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By Andrew P. Napolitano
Obama's veil of secrecy is pierced
Topic - Khalid Sheikh Mohammed
An effort to prosecute the self-proclaimed mastermind of the Sept. 11 terrorist attack and four co-defendants veered off track again Thursday as a pretrial hearing ended with new obstacles that threaten to further derail the case before a military tribunal at Guantanamo Bay.
A lawyer for one of five defendants in the Sept. 11 war crimes tribunal said Monday that FBI agents questioned a member of his defense team, apparently in an investigation related to the handling of evidence, a revelation that brought an abrupt halt to proceedings.
A Senate investigation concludes waterboarding and other harsh interrogation methods provided no key evidence in the hunt for Osama bin Laden, according to congressional aides and outside experts familiar with a still-secret, 6,200-page report. The finding could deepen the worst rift in years between lawmakers and the CIA.
The self-described architect of the Sept. 11 attacks will not be allowed to testify in the terrorism trial of Osama bin Laden's son-in-law, a federal judge in Manhattan ruled Tuesday.
A federal judge ruled Tuesday that the self-described architect of the Sept. 11 attacks will not be allowed to testify in the terrorism trial of Osama bin Laden's son-in-law, but defense lawyers later asked him to reconsider.
The accused mastermind behind the Sept. 11 terrorist attacks reportedly penned a 36-page manifesto from behind Guantanamo Bay walls called "Invitation to Happiness" that details how he keeps sane and spiritually buoyant in captivity.
The movie "Zero Dark Thirty" is misleading and "grossly inaccurate" in its suggestion that torture produced the tip that led the U.S. military to find terrorist leader Osama bin Laden, three senators said Wednesday in a letter to the head of Sony Pictures Entertainment.
The movie "Zero Dark Thirty" suggests the CIA's harsh interrogation techniques led the U.S. to Osama bin Laden. Sen. John McCain watched the movie Monday night and says it left him sick _ because it's wrong.
Three of the five men charged with plotting the Sept. 11 attacks skipped their military tribunal hearing Tuesday after a judge ruled the men could not be forced to attend the session.
Five Guantanamo prisoners charged in the Sept. 11 attacks returned before a military tribunal Monday, forgoing the protest that turned their last appearance into an unruly 13-hour spectacle.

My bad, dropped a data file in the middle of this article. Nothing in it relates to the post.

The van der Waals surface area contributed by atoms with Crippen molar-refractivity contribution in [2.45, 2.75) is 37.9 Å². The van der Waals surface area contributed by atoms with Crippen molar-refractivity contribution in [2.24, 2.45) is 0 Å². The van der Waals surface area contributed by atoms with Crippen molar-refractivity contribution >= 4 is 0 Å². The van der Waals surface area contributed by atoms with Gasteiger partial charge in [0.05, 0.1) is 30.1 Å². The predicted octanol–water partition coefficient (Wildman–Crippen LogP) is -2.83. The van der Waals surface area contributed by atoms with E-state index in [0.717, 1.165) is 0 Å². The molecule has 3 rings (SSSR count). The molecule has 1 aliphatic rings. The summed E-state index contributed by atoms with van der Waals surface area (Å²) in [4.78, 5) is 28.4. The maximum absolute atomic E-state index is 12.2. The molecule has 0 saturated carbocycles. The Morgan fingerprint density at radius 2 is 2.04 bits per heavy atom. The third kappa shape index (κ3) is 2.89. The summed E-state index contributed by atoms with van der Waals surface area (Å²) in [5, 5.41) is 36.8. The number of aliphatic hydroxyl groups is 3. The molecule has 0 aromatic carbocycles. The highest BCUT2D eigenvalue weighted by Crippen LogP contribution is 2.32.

The self-proclaimed mastermind of the 9/11 terrorist attacks and four of his alleged accomplices appeared Monday in U.S. military court for an oft-delayed pre-trial hearing that will help determine how their eventual trial will be conducted.
A U.S. military judge is considering broad security rules for the war crimes tribunal of five Guantanamo prisoners charged in the Sept. 11, 2001, attacks, including measures to prevent the accused from publicly revealing what happened to them in the CIA's secret network of overseas prisons.
A new book says Justice Department prosecutors were stunned to learn three years ago that the U.S. military had secretly tape recorded incriminating comments that alleged 9/11 mastermind Khalid Sheikh Mohammed made to fellow detainees during daily prison yard conversations but was not planning to use them at military tribunals.
The United States finally has started the prosecution of five Guantanamo Bay prisoners charged in the Sept. 11 attacks that killed nearly 3,000 people, but the trial won't be starting any time soon, and both sides said Sunday that the case could continue for years.
The self-proclaimed mastermind of the Sept. 11 attacks repeatedly declined to answer a judge's questions Saturday and his co-defendants knelt in prayer in what appeared to be a concerted protest against the military proceedings.
Mohammed has told authorities that he orchestrated the terrorist plot.
Prosecutors had pointed to a recent written statement by Mohammed that he would refuse to testify in the case as another reason to deny the defense request to call him as a witness.